A lower-profile (compared to National Gallery) presentation last Sunday of a new documentary about digital photography, Harvey Wang’s From Darkroom to Daylight, brought a surprisingly good turnout of 55 people to the art museum’s library.
Hello all, hope you’re doing well this morning. I’m having a bit of trouble getting started today, maybe due to CityBeat’s Bourbon and Bacon event last night. The party at Newport’s New Riff Distillery (which is amazing, by the way) featured nearly unlimited amounts of bacon-infused items. Bacon is one of my favorite things. I’m also a big fan of whiskey, which was also available in seemingly endless quantities. I’m still recovering.
Anyway, news time.
Usually, we think of the staunch conservatives in our state House of Representatives, bless their souls, as lovers of the smallest government possible. So it’s surprising that GOP state lawmakers have been working on a bill to pick cities’ pockets by reverting tax receipts usually going to municipalities to the state government. That bill got a little less pernicious yesterday, when a revised version passed the Ohio Senate. Mayor John Cranley touts the bill as a better deal for Cincinnati than it could have been. The proposal, which amends and allegedly simplifies Ohio’s tax rules for cities and other local governments, would cut the amount of money municipalities receive from businesses doing work in their jurisdictions. Many agree the current system is incredibly complex and makes it difficult for businesses to operate in multiple municipalities. But opponents of the original bill proposed by GOP lawmakers say the cuts to municipal tax receipts were too deep and, taken with other recent cuts to tax receipts, could hamper cities’ abilities to provide services. Cincinnati could have lost as much as $3 million a year from those cuts. The compromised bill minimizes some of those losses by keeping the municipal tax on items a company ships to places where it doesn’t have a storefront.
• A slightly fictionalized Hamilton County Christmas play in one act:
Hamilton County Sheriff Jim Neil:
Hey guys, can I get a Harley? Maybe two Harleys? I want them for Christmas. They get better gas mileage than cars and the city taught us how to ride them.
Hamilton County Commissioner Chris Monzel: I don’t know. Ask Greg Hartmann.
Sheriff Neil: He wrote me a letter. He said I have to wait.
Hartmann: Jim, I can’t believe you’re asking for this right now. You know money is tight and we can’t afford two Harleys. We’ve gotta tighten our belts, you know. Have you thought about a nice used Suzuki? Or maybe some bicycles? Red Bike is big right now.
Sheriff Neil: But everyone else is asking for cool wheels, too.
Monzel: We’ll just have to wait and see what Santa brings. We already gave you those cars you asked for.
• Surprise, surprise: House Speaker John Boehner, who is camped out in his safely Republican district just north of Cincinnati, doesn’t want any changes to the way Ohio draws its congressional districts. He says that having one party dominate the process isn’t a problem because both parties have done so over the years and that everyone working on rule changes for redistricting should see what shakes out in Arizona. The Supreme Court is currently hearing challenges to that state’s constitutional amendment cutting the state legislature out of redistricting in favor of an independent panel, a similar arrangement to some proposals for reforming Ohio’s redistricting process. But let’s not be hasty about working to change the process that has created Ohio’s ridiculously gerrymandered districts, Boehner says.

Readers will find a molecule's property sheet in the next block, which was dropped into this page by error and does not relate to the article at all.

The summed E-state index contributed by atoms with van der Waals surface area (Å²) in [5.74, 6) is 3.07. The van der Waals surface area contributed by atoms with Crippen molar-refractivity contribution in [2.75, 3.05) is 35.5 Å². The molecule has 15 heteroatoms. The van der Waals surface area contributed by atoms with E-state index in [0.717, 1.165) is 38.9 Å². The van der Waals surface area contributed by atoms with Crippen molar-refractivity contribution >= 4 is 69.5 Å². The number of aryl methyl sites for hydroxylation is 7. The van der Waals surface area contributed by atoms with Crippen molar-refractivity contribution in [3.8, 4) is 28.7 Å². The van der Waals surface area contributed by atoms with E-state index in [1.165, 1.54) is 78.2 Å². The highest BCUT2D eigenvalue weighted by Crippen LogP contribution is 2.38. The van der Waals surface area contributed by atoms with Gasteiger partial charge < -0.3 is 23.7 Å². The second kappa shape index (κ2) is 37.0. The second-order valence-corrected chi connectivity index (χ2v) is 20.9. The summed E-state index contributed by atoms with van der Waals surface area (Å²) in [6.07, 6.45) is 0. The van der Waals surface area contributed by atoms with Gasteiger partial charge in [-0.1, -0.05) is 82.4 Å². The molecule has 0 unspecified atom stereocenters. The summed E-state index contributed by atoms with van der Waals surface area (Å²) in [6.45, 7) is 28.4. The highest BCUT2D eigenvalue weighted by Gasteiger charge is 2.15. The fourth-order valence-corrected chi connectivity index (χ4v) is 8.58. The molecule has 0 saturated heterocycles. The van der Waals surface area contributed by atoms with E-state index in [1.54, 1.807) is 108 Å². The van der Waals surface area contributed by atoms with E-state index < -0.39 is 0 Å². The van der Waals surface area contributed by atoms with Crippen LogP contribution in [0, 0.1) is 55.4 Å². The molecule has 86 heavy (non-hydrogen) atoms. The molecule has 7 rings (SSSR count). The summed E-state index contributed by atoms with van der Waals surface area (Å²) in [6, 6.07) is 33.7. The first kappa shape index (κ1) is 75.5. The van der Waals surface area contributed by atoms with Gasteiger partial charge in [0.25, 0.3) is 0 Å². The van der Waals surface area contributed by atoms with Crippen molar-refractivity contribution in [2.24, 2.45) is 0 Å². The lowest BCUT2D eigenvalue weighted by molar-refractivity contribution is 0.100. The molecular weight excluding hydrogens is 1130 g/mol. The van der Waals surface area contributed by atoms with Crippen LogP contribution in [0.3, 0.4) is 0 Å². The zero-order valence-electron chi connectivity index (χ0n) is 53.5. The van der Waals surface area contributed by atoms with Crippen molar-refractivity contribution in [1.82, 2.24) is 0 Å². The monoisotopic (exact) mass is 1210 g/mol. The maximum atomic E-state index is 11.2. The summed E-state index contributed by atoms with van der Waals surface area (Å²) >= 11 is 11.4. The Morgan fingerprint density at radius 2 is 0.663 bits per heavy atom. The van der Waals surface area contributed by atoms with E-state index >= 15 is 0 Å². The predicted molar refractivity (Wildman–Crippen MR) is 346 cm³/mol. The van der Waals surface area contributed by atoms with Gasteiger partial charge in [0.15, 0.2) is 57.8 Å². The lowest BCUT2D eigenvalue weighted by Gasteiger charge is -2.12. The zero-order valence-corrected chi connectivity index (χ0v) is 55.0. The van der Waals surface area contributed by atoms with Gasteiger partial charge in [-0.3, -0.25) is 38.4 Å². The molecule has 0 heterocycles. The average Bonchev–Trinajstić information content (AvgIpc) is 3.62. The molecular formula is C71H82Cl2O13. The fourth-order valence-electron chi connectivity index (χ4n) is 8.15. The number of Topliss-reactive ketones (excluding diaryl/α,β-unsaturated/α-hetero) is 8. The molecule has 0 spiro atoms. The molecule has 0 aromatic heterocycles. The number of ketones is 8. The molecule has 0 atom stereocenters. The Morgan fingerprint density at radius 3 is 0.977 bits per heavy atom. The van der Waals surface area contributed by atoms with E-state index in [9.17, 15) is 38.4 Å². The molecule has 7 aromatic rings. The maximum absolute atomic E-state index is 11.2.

"For 40 years the Democrat Party had the pencil in their hands, and for the last 20 years we've had the pencil," Boehner told The Enquirer yesterday. "When you've got the pencil in your hand, you're going to use it to the best of your advantage."
• CityBeat contributor Ben Kaufman, who writes our "On Second Thought" column and "Curmudgeon Notes," tipped me off to this great exchange. Apparently, Enquirer parent company Gannett is reaching out to veteran journalists seeking help recruiting “leaders for the newsroom of tomorrow,” whatever that means. Gannett has been sugar-coating layoffs with this newsroom of tomorrow thing for a while and has even gone so far as to make reporters reapply for their jobs in a Hunger Games-esque battle for employment. A recruiter got a less than favorable response from three-decade veteran journalist Rick Arthur, who has been an editor at major newspapers and magazines. Arthur responds to the missive, which is, after all, not recruiting him but simply asking for help in recruiting others, with the following:
“I would never refer anyone to Gannett, an organization that has such disdain for copy editors and that treats its employees so shabbily, and whose executives, publishers and editors willfully deny that there are problems while creating — for the second time in a decade — the laughably Orwellian 'Newsroom of the Future.'
All the best, Rick”
• Finally, there’s continued anger around the nation over unarmed people, especially people of color, dying at the hands of police. Two brief developments:
A grand jury in New York yesterday declined to indict Officer Daniel Pantaleo for his role in the death of Eric Garner, who Pantaleo put in a chokehold. Pantaleo died moments after the confrontation in an ambulance and can be heard on a video of the incident telling officers repeatedly he couldn’t breathe. The grand jury decision has sparked protests in New York City.
In Cleveland, there are new revelations in the death of 12-year-old Tamir Rice, who police shot on a playground. The officer involved in that shooting, Timothy Loehman, was asked to leave another police force in the small town of Independence, Ohio, in 2012 after being deemed unfit to serve there. Loehman reportedly had an emotional breakdown on a shooting range and was “uncommunicative and weepy” during the incident, reports on his dismissal say. The report also calls his performance with a weapon “dismal.”